‘Citizens have suffered a lot, but in Mumbai there has been no violent reaction or social reaction after terrorist attacks. Life continues as normal’, Sidarth Bhatia explains. ‘After 2008, there were reports that there had been some community profiling by the police, but in almost all cases of terror attacks, there has been very minimal, almost no involvement by locals; the terrorists came from outside and were either killed, not found or when identified, are known to be in another country.’
‘Belgium needs to react extremely carefully, and only attack those that actually use or preach violence.’
This differs greatly from Pakistan, where the attacks have almost exclusively been committed by Pakistani citizens. And yet, Pervez Hoodbhoy warns against overreacting: ‘Given your large Muslim population, you must be very careful in targeting only those who advocate violence or commit acts of violence. Else you will feed into grievances that bring more recruits into ISIS.’
At the same time, Hoodbhoy says, ‘Western societies must become more aware of the ideas that propagate around in mosques and Muslim gatherings. This entails a certain loss of civil liberties but there may not be an alternative. The success of Islamic extremists in Pakistan - which seems impossible to roll back - has hinged upon the freedom to spread their murderous ideas.’
‘The Brussels attacks underscores the need for a global approach to fight terrorism’, says Zahid Hussain from another corner of the Pakistani capital. ‘While it is imperative to strengthen intelligence cooperation, there is also a need to take steps to remove the alienation of the Muslim population in Europe that helps then terrorist groups to recruit volunteers.’
Danish Karokhel is also more moderate than Hoodhboy, but even he doesn’t mince his words when speaking of the bombers or suicide terrorists: ‘The militants of IS (or Daesh) and Al-Qaeda think very clearly, but without humanity. We need to prevent them from getting more power and more resources, because they are capable of destroying humanity.’
Zahid Rafiq is Kasjmir-correspondent for the Indian quality paper The Hindu. His region has experienced violence for more than 25 years, sometimes by nationalist rebels, sometimes by international jihadists, but always by the Indian military. This makes it so difficult to compare, Rafiq tells us from Srinagar. But he nonetheless has a message for the citizens and government of Belgium: ‘Don’t fall into the trap! Especially at a critical moment like this, it is a fatal mistake to start thinking and acting mostly in terms of us-versus-them. Extremism feeds off and grows from the extreme reactions it provokes. On the contrary: remain cool and clear-headed, and think very carefully about each step you’re taking.’
Asma Jahangir reacts along a similar line: ‘The government of Belgium should increase engagement with its citizens especially the Muslim population. At the same time such engagement must not compromise strong resistance to radicalization of religion.’
Solve it? Do it yourself!
From Jordan, Majdi Khalil tells us that Belgium already has a bad reputation for the way it treats its Muslim citizens. ‘You must act vigorously against the discrimination of Muslims’, Khalil adds, ‘because it goes against the human rights. Movements and media should, on the contrary, give a maximum of support and visibility to ordinary Muslims. That, to me, seems to be the best way to fight IS.’
Taha Naji, a prominent activist from Tripoli, Lebanon, signals how important it is that the agenda isn’t set by violence. ‘Tripoli has suffered for years from a civil conflict between the citizens supporting the Syrian regime and the citizens supporting the Syrian rebellion. After two bombings in 2013, the weapons of the We Love Tripoli activists were brooms and brushes, to wipe their shattered streets clean and occupy the public space. No military occupation, but a civilian occupation by thousands of citizens who refused to become pawns in a war. Their demonstration of unity, regardless of political, religious, or ethnic conflicts, is a form of resistance against the power of terror to create dissension.’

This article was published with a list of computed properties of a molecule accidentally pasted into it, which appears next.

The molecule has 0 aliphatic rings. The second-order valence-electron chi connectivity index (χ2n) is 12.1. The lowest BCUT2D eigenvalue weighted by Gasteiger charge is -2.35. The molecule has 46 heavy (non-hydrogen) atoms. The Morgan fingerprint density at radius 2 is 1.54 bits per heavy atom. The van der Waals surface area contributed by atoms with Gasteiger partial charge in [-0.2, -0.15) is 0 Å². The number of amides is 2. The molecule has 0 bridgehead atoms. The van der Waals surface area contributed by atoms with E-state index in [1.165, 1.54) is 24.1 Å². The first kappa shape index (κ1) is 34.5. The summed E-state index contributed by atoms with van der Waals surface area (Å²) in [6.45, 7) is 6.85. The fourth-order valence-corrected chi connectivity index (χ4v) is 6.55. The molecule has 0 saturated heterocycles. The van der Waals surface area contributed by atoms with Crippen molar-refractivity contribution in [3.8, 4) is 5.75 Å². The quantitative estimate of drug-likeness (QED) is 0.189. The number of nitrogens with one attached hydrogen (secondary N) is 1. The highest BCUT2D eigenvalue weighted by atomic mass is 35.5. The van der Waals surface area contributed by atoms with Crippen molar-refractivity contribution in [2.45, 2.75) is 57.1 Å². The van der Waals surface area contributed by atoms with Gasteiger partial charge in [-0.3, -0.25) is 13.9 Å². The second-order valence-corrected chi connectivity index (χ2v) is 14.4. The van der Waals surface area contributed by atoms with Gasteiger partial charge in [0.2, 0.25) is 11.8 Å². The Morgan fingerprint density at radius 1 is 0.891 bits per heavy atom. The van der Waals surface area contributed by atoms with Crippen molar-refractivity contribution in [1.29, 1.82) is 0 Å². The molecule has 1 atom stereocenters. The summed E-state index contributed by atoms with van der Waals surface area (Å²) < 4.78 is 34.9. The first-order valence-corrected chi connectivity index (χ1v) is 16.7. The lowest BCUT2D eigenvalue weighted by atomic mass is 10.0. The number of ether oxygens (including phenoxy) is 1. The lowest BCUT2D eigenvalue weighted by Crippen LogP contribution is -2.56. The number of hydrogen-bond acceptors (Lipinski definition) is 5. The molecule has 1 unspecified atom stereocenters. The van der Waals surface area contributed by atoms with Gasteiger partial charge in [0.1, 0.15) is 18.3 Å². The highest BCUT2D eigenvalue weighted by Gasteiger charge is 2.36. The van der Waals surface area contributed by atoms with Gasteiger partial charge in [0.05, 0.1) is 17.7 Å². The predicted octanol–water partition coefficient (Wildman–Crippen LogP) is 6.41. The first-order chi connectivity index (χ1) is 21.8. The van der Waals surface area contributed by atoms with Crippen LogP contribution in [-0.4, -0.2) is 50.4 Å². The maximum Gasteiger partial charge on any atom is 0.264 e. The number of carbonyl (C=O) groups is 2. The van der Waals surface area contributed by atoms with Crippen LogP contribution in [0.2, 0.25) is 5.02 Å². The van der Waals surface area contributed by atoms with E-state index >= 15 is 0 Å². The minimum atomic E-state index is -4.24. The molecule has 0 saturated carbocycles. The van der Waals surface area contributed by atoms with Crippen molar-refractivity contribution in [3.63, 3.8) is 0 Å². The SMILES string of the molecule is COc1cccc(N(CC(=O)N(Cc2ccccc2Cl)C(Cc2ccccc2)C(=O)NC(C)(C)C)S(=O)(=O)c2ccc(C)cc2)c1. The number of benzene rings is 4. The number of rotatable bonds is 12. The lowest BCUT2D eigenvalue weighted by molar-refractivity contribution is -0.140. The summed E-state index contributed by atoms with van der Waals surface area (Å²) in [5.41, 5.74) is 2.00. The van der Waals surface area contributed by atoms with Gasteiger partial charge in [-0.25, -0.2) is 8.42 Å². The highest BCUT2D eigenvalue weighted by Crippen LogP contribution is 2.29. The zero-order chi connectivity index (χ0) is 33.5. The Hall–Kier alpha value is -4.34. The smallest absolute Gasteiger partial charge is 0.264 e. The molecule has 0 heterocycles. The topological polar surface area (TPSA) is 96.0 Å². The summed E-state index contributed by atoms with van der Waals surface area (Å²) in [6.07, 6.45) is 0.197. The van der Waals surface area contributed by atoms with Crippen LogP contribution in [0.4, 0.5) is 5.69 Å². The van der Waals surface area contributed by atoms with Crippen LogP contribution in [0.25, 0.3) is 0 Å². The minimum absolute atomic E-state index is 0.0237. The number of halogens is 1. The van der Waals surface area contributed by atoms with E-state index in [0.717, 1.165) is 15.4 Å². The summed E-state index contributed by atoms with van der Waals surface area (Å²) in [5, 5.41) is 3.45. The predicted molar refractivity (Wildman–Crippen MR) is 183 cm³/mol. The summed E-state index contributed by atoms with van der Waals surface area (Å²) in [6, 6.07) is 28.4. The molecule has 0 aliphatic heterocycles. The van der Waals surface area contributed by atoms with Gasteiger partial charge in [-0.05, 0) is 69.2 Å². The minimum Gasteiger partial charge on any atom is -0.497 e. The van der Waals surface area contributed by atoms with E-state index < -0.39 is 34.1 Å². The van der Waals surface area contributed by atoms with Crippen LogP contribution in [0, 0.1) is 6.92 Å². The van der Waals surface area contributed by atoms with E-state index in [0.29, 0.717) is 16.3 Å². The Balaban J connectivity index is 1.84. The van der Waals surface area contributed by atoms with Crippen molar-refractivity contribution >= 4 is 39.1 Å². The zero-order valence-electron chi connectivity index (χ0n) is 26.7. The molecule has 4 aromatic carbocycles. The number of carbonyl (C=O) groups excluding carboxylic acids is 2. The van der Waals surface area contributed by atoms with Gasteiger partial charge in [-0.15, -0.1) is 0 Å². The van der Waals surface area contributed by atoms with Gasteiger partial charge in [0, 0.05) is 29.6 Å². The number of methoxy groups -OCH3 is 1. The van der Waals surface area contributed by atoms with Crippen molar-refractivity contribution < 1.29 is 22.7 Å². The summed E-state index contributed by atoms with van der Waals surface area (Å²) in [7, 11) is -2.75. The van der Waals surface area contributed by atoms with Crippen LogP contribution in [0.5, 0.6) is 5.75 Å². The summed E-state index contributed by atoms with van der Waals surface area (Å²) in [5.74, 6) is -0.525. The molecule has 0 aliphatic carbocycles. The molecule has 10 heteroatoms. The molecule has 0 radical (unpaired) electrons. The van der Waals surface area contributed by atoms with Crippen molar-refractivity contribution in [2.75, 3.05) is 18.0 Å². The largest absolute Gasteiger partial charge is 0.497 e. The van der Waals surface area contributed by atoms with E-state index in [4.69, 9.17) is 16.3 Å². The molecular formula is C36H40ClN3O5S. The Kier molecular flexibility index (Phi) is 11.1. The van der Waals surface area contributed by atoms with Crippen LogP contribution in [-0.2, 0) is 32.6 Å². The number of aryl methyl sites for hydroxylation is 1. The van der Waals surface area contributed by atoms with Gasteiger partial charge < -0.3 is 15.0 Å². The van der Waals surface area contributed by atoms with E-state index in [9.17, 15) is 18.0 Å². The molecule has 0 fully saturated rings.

It’s a powerful idea for a conflict zone: to literally and metaphorically “civilize” the public space before militants have time to “militarize” it.
This very same idea also reaches us from Kabul, where the South African culture and conflict expert Jolyon Leslie tells us that in Afghanistan, it’s the people that make a difference rather than the government. ‘Individuals continue to show extraordinary courage and compassion, and the way that friends warn each other of possible threats is often much more effective than blanket ‘alerts’. The tendency to ‘lock-down’, while operationally effective in certain situations, can be counter-productive in how it both frightens civilians and disrupts their lives. Moreover, the reaction of the Afghan security forces in the aftermath of attacks can be as terrifying and dangerous as the event itself, as they tend to panic and threaten everyone in sight rather than rendering assistance to those affected - which is generally left to civilian bystanders.’
‘Examine carefully who the perpetrators are, and whether there are any foreign governments or powers supporting them.’
Danish Karokhel, from another office in Kabul, pleads for a very considerate response: ‘Examine carefully who the perpetrators are, and whether there are any foreign governments or powers supporting them. If you fail to do so, you risk getting caught up in a long-term cycle of violence, like the one we’re experiencing in Afghanistan.’
Jolyon Leslie is especially impressed by the speed with which life in Brussels seems to be restoring itself – taking into account both the scale and the highly unusual nature of these attacks. ‘I can’t imagine what the people of Brussels are going through, given how unusual such an event is in the city, but the manner in which ‘normal’ life seems to be quickly resuming is impressive. Whether this is a conscious effort to counter the aims of those responsible for the attacks, or just force of habit, the experience of Kabul (where vigils are quite rare) suggests that it’s an effective way of dealing with anxiety.’